I think it will be. After all, I left New Hampshire unsure of this very same thing, and I don't feel my friendships have diminished because of this in the slightest.
And hey, to any west coast pals reading this, please know that I hope you will all come visit us in our new/old mountain town...
Just not all at once. After all, I am a role model now.
Of course, now that I've fully committed myself to my career as an author, I'm sure that somehow I will get asked to return to LA and write a screenplay for Air Zoe.
Heh. I'm actually not so sure about that. I just wrote it for comic effect.
And as an aside to any Development Personnel who may be reading this: I am so totally available to write this script. Call my people, we'll discuss. Sure, one of my people is still in the babbling phase, and the other is subject to involuntary babbling spells because we're all still completely sleep-deprived. But still, give us a call and we'll all do lunch. Let's skip Spago or The Ivy and just meet at our small town ski chalet. Earth First Organics makes this totally awesome pureéd Banana Mango blend -- you'll love it!
Anyway... So now it has come to this -- three lives, eighty boxes, and if I can find them somewhere in the packrat clutter, a whole lotta rockin' mix CDs to give this adventure an appropriately memorable soundtrack. Don't get me wrong -- singing Wheels On the Bus never gets old. And now that I've fully learned the lyrics to The Alphabet Song, this one is also a real treat. But one thing I remember about my 1993 trek from east to west is that the road was musical. I'd like to think that I haven't changed all that much -- at least inasmuch as I have upheld a sense of youthful spirit.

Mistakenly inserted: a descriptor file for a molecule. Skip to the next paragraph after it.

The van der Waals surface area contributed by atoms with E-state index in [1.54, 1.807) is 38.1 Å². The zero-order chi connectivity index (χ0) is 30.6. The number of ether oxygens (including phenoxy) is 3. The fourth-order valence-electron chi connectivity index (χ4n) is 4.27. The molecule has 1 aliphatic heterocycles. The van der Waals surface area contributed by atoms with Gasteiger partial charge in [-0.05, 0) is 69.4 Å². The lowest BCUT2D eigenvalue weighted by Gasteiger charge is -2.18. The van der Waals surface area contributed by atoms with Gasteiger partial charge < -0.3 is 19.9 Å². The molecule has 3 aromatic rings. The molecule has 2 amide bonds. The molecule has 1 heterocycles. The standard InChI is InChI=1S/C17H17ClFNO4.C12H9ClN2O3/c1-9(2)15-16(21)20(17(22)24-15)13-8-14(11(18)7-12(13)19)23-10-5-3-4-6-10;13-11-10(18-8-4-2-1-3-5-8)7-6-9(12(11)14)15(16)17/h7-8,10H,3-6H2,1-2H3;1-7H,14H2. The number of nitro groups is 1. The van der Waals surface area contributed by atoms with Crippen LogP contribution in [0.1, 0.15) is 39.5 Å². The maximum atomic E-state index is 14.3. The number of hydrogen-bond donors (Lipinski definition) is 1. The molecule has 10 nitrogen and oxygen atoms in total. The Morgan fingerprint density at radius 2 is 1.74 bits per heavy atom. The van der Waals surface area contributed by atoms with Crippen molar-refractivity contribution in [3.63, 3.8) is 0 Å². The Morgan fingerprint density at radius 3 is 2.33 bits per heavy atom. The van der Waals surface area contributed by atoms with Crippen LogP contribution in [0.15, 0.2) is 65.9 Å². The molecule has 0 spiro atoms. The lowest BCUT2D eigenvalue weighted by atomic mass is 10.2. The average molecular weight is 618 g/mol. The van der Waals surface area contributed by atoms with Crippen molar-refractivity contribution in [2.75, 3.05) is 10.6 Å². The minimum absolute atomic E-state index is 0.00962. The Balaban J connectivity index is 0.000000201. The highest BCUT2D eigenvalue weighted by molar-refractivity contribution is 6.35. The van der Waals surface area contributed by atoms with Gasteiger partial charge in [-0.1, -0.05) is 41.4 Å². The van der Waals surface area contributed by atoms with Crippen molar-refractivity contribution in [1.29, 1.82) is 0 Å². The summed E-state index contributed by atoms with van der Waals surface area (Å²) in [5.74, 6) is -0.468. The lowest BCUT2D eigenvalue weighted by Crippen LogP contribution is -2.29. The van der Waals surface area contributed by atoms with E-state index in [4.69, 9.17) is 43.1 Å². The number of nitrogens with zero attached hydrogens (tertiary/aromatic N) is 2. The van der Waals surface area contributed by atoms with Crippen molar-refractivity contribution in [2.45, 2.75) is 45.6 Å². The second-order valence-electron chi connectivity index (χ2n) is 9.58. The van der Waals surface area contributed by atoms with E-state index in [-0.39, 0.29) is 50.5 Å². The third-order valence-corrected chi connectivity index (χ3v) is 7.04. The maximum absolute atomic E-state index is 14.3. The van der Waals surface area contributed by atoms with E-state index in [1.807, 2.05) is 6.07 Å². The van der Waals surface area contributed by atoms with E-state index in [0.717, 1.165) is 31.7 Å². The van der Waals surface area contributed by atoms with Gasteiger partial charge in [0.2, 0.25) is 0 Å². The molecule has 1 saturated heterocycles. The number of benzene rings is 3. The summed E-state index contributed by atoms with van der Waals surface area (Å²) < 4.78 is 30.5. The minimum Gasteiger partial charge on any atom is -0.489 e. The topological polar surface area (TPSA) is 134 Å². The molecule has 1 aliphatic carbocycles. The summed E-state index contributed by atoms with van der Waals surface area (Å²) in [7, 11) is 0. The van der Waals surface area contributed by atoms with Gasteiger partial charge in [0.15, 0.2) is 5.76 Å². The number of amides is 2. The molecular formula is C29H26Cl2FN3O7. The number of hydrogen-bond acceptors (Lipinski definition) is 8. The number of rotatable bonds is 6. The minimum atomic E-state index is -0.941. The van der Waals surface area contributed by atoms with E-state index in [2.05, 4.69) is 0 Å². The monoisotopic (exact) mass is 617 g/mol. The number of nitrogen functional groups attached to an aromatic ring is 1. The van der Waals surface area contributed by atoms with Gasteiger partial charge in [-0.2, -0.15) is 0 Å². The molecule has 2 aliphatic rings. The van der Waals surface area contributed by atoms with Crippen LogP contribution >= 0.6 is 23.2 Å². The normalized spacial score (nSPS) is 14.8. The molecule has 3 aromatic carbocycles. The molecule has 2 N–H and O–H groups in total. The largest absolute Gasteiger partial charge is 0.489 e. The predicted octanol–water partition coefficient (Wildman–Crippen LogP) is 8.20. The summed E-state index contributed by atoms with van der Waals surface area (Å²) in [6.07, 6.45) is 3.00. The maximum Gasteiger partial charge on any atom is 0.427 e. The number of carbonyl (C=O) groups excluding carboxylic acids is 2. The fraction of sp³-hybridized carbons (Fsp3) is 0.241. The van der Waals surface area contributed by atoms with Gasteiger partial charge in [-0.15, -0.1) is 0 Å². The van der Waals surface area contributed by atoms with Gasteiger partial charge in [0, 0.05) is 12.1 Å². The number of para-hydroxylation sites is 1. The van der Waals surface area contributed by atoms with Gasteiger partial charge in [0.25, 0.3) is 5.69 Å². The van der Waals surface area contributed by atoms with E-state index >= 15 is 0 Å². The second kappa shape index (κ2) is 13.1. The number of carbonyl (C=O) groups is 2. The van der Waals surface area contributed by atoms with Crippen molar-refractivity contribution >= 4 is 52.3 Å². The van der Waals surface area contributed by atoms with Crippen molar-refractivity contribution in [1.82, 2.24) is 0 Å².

One of my newest silly dreams is to someday be the grandfather who pulls into his son's driveway while blasting early Def Leppard from a Winnebago we don't yet own. I suspect that would be a sure sign that life is good.
48 hours of west coast to go. Doesn't quite feel real just yet -- probably because I'm writing about the road and not actually on it just yet. I'm sure, however, that once I'm about to hit the highway with the rock star and the peanut strapped into the back seat of the Swagger Wagon, there will be a dynamic emotional swell.
Solsbury Hill by Peter Gabriel. That's the song I'll have in my head as I pull out of town.
Because I will look at my beautiful wife.
And my heart will go boom-boom-boom.
Then l will look at my amazing little boy.
"Son," I'll say, "grab your things, I've come to take you home."
Of course being only nine months old, he won't be able to grab a heck of a lot. But as long as he grabs Mommy and Daddy's hands, that should be enough.
Yeah. That will be enough.